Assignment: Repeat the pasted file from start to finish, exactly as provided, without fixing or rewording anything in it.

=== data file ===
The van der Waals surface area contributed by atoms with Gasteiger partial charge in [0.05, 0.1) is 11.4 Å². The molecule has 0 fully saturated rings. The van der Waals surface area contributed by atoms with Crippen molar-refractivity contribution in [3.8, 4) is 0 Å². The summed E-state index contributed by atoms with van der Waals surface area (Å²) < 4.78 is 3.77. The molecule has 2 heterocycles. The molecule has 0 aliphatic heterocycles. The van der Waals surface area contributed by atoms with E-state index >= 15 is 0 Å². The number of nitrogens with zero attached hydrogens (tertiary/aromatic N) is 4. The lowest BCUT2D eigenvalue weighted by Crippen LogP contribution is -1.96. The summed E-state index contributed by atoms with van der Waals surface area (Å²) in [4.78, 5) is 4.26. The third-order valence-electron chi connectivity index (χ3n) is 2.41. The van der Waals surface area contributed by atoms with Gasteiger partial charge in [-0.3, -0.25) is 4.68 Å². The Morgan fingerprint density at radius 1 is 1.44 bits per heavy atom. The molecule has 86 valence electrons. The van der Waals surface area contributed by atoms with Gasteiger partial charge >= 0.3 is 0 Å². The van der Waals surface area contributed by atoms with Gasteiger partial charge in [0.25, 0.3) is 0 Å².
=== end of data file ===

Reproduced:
The van der Waals surface area contributed by atoms with Gasteiger partial charge in [0.05, 0.1) is 11.4 Å². The molecule has 0 fully saturated rings. The van der Waals surface area contributed by atoms with Crippen molar-refractivity contribution in [3.8, 4) is 0 Å². The summed E-state index contributed by atoms with van der Waals surface area (Å²) < 4.78 is 3.77. The molecule has 2 heterocycles. The molecule has 0 aliphatic heterocycles. The van der Waals surface area contributed by atoms with E-state index >= 15 is 0 Å². The number of nitrogens with zero attached hydrogens (tertiary/aromatic N) is 4. The lowest BCUT2D eigenvalue weighted by Crippen LogP contribution is -1.96. The summed E-state index contributed by atoms with van der Waals surface area (Å²) in [4.78, 5) is 4.26. The third-order valence-electron chi connectivity index (χ3n) is 2.41. The van der Waals surface area contributed by atoms with Gasteiger partial charge in [-0.3, -0.25) is 4.68 Å². The Morgan fingerprint density at radius 1 is 1.44 bits per heavy atom. The molecule has 86 valence electrons. The van der Waals surface area contributed by atoms with Gasteiger partial charge >= 0.3 is 0 Å². The van der Waals surface area contributed by atoms with Gasteiger partial charge in [0.25, 0.3) is 0 Å².